RMA reviewing crop insurances wheat program
By Trista Crossley
Editor, Wheat Life
Farmers know that regular maintenance is the key to keeping their equipment running smoothly, but sometimes even the tools in the toolbox need a little maintenance of their own.
Last October, the Risk Management Agency (RMA) began reviewing the crop insurance program for wheat to determine if improvements should be made. The review will take approximately a year, and all 10 of RMA’s regional offices are involved as wheat is grown across the U.S.
“The overall objective of the program performance assessment, or PPA, is to determine the actuarial soundness and the effectiveness of crop programs. These reviews are a fairly comprehensive tool for identifying and evaluating the performance, vulnerabilities, weaknesses of a crop program, and whether crop program modifications are required,” explained Ben Thiel, director of RMA’s Spokane regional office. “It doesn’t sound very glamorous, but the process is another tool for doing program maintenance within crop insurance.”
Thiel alerted growers to the review at the February board meeting of the Washington Association of Wheat Growers, because the regional office is conducting outreach and asking for feedback on the wheat program. The review includes an evaluation of final planting dates for both winter and spring wheat to see if they need to be changed.
“We are looking across the board in our entire region at wheat planting dates. We are open to any feedback where it’s problematic for a producer to meet a certain final planting date,” Thiel said.
The regional office will also be conducting underwriting reviews. Several active wheat policies will be randomly selected, and the office will review the underwriting performed by the insurance company. The review includes looking at the producers’ applications and actual production history to ensure their insurance choices and correct yields for level of insurance coverage were applied. The insureds’ share and acreage reports will also be verified.
“Although we are looking at an individual policy, the producer is not aware that we are looking at it. He doesn’t need to be notified. He doesn’t need to provide any records for it,” Thiel said. “This is something that we work on with the company, and if the regional office finds any errors during the review, then the insurance company is notified of their performance issue.”
RMA will also be looking at the written agreement process for improvements and to see if an expansion in crop insurance is warranted. Written agreements are used when coverage or rates aren’t available in a particular area for an insurable crop.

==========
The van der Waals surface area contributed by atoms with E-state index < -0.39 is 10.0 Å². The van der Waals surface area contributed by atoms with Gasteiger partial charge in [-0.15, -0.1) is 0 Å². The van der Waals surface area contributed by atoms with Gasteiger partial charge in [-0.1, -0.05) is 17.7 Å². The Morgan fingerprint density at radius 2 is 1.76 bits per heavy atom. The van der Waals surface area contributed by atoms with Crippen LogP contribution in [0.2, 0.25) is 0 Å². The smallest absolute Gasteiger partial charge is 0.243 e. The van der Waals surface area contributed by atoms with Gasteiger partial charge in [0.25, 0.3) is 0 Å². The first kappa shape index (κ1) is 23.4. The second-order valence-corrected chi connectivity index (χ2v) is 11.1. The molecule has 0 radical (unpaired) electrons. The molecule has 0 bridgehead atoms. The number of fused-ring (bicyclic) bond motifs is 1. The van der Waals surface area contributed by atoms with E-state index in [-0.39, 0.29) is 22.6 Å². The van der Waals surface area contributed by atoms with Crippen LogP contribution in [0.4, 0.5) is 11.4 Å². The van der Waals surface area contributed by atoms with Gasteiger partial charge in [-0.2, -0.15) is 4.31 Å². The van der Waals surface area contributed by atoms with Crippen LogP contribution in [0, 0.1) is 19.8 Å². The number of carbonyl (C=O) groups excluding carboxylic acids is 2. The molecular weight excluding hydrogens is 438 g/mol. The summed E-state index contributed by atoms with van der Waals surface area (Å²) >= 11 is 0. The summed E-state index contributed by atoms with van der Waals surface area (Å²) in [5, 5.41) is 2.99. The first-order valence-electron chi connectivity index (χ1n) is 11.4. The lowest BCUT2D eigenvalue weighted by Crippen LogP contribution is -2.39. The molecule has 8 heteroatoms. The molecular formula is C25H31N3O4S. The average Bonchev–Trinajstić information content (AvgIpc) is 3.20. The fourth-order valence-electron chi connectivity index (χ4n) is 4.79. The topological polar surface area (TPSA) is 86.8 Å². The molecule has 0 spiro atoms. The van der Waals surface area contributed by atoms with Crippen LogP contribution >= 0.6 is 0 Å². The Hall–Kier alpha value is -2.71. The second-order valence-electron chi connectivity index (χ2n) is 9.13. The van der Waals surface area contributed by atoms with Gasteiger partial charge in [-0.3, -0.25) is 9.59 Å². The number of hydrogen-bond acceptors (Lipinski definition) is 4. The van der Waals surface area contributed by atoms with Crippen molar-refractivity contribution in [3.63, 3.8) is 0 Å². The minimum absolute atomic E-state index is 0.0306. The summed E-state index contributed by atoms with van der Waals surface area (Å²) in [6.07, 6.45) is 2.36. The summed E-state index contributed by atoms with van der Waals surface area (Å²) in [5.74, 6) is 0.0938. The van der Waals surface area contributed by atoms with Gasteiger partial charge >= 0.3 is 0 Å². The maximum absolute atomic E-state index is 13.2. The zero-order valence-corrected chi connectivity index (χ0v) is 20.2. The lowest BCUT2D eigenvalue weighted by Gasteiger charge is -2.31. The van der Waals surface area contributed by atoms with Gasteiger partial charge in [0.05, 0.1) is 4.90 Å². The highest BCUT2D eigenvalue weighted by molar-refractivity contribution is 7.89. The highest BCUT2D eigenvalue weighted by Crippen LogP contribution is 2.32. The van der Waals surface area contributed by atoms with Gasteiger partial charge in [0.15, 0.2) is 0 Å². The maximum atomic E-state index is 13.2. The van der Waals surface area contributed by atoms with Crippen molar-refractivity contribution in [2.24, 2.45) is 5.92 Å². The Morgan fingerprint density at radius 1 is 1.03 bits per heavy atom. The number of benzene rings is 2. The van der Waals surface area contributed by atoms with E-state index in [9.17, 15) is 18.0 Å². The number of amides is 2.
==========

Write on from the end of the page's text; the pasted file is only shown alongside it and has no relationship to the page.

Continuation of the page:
If, during the review, the regional office discovers any program vulnerabilities, a referral is made further up the RMA chain of command to consider a policy procedure change.
“Although wheat is grown all across the county, it’s not all grown the same, and not all the same kind of wheat is grown everywhere. Under different growing conditions, different forms of loss can occur in different areas. There are things that certainly could come out of a review in our region that would be a different finding than in another region,” Thiel said. “We aren’t trying to look for problems, rather we are looking for opportunities to improve the program and make coverage better for growers. This is just another tool for maintenance where we are trying to make sure how the program is currently structured meets the needs of the producer.”
The PPA process, which is based on a six-year cycle, is relatively new. Every year, RMA selects a group of national and regional crops to review. Last year, the national crop reviewed was corn; this year, it’s wheat and soybeans. Thiel said the idea was just part of RMA’s desire to continue to improve crop insurance.
“We are always looking to evolve and improve the program over time, and this is just another step of that with the program maintenance,” he said. “Sometimes producers have concerns about the insurance companies doing things correctly. This is a tool for doing that, making sure companies are following our policies and procedures and making sure the policies are done correctly.”